26. Zyman (2019) argues for a generalization he dubs Phasal Antilocality: “For a phase YP, movement from within a constituent at the edge of YP must cross an XP dominating YP” (Zyman 2019: 2). He further argues that the set of phases comprises not only CP and vP but also TP. If all this is correct, then ipsae ‘themselves’ cannot move from within the vP in [Spec,TP] to [Spec,ScrP] as shown in (38), because this movement would not cross a maximal projection dominating the TP phase. Instead, it must be that (a) there is more structure between TP and Fin than (38) shows, and the scrambling of ipsae actually does cross some XP dominating the TP phase, or (b) ipsae, prior to vP-movement, undergoes intermediate movement to the TP phase edge (thereby circumventing Phasal Antilocality) before scrambling further. Which of these possibilities is correct, if either, is not directly relevant here. [^]
  27. The indicates not that overt material was omitted from (40) (none was) but that we are remaining agnostic as to where exactly in the left periphery the TP moves in (40). [^]
  28. The LHM analyst might concede this point but respond that, on the analysis in (40), it is not clear where the TP moves or what effect this movement has on information structure, if any. The point is well taken, but since FinP is left-headed in Latin, the conclusion that (a constituent containing) referat ‘would bring back’ undergoes some sort of movement to the left of Fin is virtually inescapable. This is not true of the undermotivated claim that praeteritōs ‘past’ in (40) moves to the left periphery independently—an alternative to which we have just laid out. [^]
  29. It might be objected that it is a weakness of the XP/X0 Analysis that its advocates must posit scrambling out of TP (prior to remnant TP movement) in (44), (35), and (39). This objection has little force, however, because scrambling is a prominent and amply attested feature of Latin syntax (see fn. 32 and Section 5.3), so it is hardly a liability for the XP/X0 Analysis that its defenders must posit scrambling in certain sentences. Crucially, too, there are sentences in which (on the XP/X0 Analysis) little or nothing scrambles out of TP before TP moves to the left periphery, so the phrasal nature of the movement can be seen clearly ((40)–(42), (45)). [^]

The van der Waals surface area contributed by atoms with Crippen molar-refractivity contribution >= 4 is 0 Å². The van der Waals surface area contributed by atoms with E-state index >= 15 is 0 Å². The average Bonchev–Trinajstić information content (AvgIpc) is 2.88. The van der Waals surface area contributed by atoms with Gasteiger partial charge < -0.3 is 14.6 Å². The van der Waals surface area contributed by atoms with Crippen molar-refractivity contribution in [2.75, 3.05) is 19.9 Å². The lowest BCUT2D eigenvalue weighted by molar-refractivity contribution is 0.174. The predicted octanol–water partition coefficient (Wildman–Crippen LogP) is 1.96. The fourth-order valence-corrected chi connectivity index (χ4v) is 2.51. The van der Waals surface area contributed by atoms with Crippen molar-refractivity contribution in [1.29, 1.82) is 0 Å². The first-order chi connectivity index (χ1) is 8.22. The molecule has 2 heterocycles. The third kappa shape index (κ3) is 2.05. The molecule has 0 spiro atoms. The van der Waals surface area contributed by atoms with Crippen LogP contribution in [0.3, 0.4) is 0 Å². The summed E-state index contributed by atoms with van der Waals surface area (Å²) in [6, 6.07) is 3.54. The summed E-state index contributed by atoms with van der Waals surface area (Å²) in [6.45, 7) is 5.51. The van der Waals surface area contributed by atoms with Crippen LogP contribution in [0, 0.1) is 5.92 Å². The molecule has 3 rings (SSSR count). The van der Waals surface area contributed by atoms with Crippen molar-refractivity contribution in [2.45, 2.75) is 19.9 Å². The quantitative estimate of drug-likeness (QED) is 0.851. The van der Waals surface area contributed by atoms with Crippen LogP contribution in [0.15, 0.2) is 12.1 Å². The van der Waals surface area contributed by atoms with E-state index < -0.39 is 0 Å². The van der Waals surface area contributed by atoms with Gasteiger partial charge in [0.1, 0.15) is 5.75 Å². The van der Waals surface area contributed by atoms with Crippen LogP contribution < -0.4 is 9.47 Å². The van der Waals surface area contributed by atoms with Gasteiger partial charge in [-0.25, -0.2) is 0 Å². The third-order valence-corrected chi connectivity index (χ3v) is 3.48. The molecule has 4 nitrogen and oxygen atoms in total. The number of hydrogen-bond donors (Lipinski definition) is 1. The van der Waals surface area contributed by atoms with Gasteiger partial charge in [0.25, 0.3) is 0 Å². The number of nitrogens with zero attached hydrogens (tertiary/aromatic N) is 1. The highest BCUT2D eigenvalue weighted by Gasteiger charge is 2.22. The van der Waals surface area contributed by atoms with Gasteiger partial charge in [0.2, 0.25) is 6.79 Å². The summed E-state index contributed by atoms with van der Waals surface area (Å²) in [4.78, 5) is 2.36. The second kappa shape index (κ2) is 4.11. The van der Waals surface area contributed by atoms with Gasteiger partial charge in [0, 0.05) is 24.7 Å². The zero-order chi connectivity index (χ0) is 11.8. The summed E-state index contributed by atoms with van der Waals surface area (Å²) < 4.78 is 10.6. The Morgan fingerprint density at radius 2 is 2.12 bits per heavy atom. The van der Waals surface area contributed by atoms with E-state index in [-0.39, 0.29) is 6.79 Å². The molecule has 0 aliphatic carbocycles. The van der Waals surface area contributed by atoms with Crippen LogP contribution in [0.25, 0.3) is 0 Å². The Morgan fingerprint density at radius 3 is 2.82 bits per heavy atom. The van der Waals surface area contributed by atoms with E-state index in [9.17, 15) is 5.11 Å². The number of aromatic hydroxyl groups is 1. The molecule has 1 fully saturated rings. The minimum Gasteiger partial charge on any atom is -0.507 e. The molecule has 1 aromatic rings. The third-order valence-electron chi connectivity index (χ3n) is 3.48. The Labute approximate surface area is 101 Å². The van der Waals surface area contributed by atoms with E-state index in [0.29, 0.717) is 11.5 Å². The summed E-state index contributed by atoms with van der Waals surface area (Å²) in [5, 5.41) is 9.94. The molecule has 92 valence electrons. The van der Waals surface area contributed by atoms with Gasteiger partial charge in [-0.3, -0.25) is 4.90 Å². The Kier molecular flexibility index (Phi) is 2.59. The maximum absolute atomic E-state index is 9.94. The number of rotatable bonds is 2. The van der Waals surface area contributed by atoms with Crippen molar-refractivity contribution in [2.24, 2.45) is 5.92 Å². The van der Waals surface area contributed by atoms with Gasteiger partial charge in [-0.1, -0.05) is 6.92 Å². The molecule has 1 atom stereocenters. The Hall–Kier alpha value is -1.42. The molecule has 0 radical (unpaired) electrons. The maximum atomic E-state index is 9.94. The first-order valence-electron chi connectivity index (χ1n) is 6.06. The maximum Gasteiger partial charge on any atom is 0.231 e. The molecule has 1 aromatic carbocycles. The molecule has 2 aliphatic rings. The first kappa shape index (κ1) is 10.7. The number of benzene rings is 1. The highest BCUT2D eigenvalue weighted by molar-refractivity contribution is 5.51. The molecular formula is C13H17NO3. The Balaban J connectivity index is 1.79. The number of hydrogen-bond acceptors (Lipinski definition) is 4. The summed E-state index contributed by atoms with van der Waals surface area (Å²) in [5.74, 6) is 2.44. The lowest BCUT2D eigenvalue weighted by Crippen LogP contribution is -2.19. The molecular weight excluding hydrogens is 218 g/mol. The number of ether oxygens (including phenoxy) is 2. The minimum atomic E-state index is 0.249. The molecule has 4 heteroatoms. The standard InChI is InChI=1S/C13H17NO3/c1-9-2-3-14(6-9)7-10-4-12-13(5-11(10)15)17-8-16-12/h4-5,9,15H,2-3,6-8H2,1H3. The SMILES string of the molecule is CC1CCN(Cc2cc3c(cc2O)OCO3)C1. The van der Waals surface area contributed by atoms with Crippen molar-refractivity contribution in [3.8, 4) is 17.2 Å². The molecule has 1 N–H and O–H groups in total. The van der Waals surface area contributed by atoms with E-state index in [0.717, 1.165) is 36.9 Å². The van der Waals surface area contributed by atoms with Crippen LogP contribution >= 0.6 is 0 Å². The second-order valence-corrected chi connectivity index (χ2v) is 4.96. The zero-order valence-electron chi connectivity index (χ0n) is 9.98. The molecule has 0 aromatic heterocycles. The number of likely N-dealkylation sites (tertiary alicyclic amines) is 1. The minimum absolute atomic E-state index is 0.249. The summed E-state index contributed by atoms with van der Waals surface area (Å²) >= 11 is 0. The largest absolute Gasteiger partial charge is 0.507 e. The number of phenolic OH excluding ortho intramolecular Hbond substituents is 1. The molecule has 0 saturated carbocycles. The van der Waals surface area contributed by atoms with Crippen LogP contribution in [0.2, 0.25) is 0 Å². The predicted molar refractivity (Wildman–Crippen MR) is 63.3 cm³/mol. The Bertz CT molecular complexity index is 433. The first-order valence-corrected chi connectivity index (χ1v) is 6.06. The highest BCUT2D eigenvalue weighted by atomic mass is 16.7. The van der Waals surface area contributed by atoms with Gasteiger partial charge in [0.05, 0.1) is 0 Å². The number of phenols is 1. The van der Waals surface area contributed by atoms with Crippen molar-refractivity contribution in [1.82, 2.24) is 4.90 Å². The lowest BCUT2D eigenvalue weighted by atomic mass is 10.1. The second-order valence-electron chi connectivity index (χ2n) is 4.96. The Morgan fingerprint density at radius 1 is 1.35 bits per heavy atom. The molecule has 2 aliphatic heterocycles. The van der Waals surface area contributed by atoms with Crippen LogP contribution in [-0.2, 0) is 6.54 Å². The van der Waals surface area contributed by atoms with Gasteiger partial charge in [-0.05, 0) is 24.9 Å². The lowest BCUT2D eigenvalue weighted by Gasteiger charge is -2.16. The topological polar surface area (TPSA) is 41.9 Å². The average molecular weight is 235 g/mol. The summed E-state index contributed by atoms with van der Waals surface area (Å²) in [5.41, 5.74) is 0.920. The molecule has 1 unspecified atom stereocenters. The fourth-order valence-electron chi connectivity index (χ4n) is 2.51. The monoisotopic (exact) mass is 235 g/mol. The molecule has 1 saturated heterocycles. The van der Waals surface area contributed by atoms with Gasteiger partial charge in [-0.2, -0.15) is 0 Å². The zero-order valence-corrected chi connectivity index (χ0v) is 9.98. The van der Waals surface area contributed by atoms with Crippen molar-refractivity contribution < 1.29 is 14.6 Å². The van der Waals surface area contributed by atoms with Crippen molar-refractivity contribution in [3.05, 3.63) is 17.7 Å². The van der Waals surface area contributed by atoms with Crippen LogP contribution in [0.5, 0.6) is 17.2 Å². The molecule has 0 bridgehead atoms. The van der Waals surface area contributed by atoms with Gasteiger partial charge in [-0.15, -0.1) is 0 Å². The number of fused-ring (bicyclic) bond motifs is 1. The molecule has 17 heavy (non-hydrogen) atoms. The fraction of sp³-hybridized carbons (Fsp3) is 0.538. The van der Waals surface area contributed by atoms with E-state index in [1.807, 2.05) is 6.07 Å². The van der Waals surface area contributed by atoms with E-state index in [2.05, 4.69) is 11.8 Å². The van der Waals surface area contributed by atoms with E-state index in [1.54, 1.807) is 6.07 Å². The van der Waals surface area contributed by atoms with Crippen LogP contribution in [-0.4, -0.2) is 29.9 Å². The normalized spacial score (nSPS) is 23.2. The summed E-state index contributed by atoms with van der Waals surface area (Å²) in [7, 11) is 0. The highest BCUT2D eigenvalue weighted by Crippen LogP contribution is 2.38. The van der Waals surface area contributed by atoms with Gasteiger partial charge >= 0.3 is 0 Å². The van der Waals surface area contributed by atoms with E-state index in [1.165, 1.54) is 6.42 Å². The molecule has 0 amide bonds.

30. The sentences containing = neYNQ’ that are most straightforward syntactically are those in which the element that moves to [Spec,neP] immediately precedes = ne in its entirety (e.g., (43)). However, the fronted element can also surround = ne, as in (i) (adapted from Devine & Stephens 2006: 236):
      1. (i)
      1. Cicero, In Verrem 2.4.101
      1. Iīs = ne
      2. those.DAT = YNQ
      1. rēbus
      2. things.DAT
      1. manūs
      2. hands.ACC
      1. adfer-r-e
      2. lay.on-PRS.INF-ACT
      1. nōn
      2. not
      1. dubit-ā-stī…?
      2. hesitate-TH-PERF.2SG
      1. ‘Did you not hesitate to lay your hands on those things…?’
    Because = ne presumably cannot move into its own specifier, and there is no independent motivation for claiming that it undergoes sideward head movement into the moved XP before that XP is merged in [Spec,neP], we take it that sentences like (i) are derived by postsyntactic encliticization of = ne to the first morphophonological word in the fronted XP in [Spec,neP]. Since the placement of = ne is at least partially sensitive to prosodic constituency, one might try to account for it largely or entirely in terms of prosodic constituency. We cannot construct and evaluate such an alternative analysis here, but if one turns out to be possible, that may undermine the argument from = ne that the Latin verb word can only move as a phrase—though not our other arguments to this effect. [^]
  31. We do not claim that only the XP/X0 Analysis gives rise to this expectation about constituent order. Bailey (2010), without drawing firm conclusions, considers the possibility that a synthetic finite verb in Latin surfaces in T (owing to head movement), and the remnant vP moves to [Spec,TP], deriving the default SOV order. On this analysis too, the putative vP-movement should be able to carry along a vP-adjunct. (As shown in Section 6, though, Complex-Head Analyses like this struggle to explain anti-mirroring in passive forms without ad hoc stipulations.) The goal of this section, then, is to show that a particular expectation that the XP/X0 Analysis gives rise to ((50)) is met (i.e., the analysis is consistent with certain observable facts about Latin constituent order), not to argue that only the XP/X0 Analysis can account for the relevant observations. [^]